Inculcate Mission Command as a Vital Part of Army Culture
As previously mentioned, auftragstaktik is the United States Army’s blueprint for mission command; however, in Germany, auftragstaktik is more of a “cultural philosophy” (Vandergriff, n.d., p. 2). Vandergriff (n.d.) postulates that it is neither a “command and control doctrine” nor a “ticket to a free for all” (p. 2). The Army must weave this principle into the very fabric of our profession of arms, from the training bays of basic combat training to the classrooms of the United States Army War College.
Incorporating a mission command template that demands adaptive, critical thinking within the limits of a senior commander’s intent first requires an understanding and acceptance of the operational force’s generational composition. Senior leaders in today’s Army are primarily baby boomers and Generation X, while many of their subordinates are millennials and a growing number of young Soldiers from Generation Z. Millennials intrinsically desire to be informed, involved, and independent thinkers (Chou, 2012). Encouraging young Soldiers to take ownership of problem sets by implementing their own solutions within certain limits grooms them to be leaders who understand the value of exercising disciplined initiative and accepting prudent risks within the commander’s intent.
Reduce Doctrinal Specificity
One of the primary factors that doomed the Army’s previous mission command philosophy was that it was too vague for leaders at all echelons to comprehend despite its prescriptive nature. Although many concepts in the doctrine were over-analyzed, there were varying interpretations of mission command that landed far from the doctrine’s original intent and yielded less than desirable outcomes in the field. Senior leaders still expected to retain a sizeable amount of command and control over subordinate elements, while subordinate leaders expressed zeal at the opportunity to exercise more autonomy and decentralized leadership under the umbrella of disciplined initiative (Koester, 2013, p. 2).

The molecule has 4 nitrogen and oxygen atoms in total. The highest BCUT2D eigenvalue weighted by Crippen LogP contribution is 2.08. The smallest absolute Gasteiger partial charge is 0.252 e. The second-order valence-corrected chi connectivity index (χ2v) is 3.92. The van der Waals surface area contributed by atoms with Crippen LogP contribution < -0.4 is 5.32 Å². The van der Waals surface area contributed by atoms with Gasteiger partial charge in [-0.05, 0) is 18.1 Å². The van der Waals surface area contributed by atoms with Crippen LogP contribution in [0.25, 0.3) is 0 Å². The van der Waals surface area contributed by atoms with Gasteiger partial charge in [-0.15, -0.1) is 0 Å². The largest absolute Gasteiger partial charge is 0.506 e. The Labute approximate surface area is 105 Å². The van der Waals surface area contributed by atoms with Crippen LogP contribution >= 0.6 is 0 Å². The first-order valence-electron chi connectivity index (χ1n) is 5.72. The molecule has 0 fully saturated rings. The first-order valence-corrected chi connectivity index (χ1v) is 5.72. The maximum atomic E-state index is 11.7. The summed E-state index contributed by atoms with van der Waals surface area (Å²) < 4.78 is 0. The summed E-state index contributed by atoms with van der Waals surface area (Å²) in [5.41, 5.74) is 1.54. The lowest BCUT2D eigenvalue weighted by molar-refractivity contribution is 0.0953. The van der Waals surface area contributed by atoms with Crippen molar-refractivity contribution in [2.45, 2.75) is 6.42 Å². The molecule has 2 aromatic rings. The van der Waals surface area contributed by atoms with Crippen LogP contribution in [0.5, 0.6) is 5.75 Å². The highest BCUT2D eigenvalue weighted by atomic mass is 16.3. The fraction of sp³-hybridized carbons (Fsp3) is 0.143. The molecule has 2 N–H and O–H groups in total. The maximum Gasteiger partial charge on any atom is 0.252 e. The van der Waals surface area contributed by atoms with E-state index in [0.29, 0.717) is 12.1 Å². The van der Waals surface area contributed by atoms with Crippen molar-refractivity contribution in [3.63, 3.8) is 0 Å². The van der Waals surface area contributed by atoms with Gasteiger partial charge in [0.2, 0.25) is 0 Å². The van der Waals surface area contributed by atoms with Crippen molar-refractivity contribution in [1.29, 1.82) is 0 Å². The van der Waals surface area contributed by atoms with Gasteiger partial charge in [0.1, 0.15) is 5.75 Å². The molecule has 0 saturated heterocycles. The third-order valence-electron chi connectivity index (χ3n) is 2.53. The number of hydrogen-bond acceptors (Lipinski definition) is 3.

Mission command cannot be doctrinally standardized or measured in quantifiable objectives. Whether providing mission orders under the moniker of mission command or command and control, expecting subordinate leaders to execute those orders within the boundaries of a prescriptive manual often stifles adaptability and critical thinking. In a translation from famed Prussian general Helmuth Karl Bernhard Graf von Moltke’s Instructions for Large Unit Commanders, Vandergriff (n.d.) found: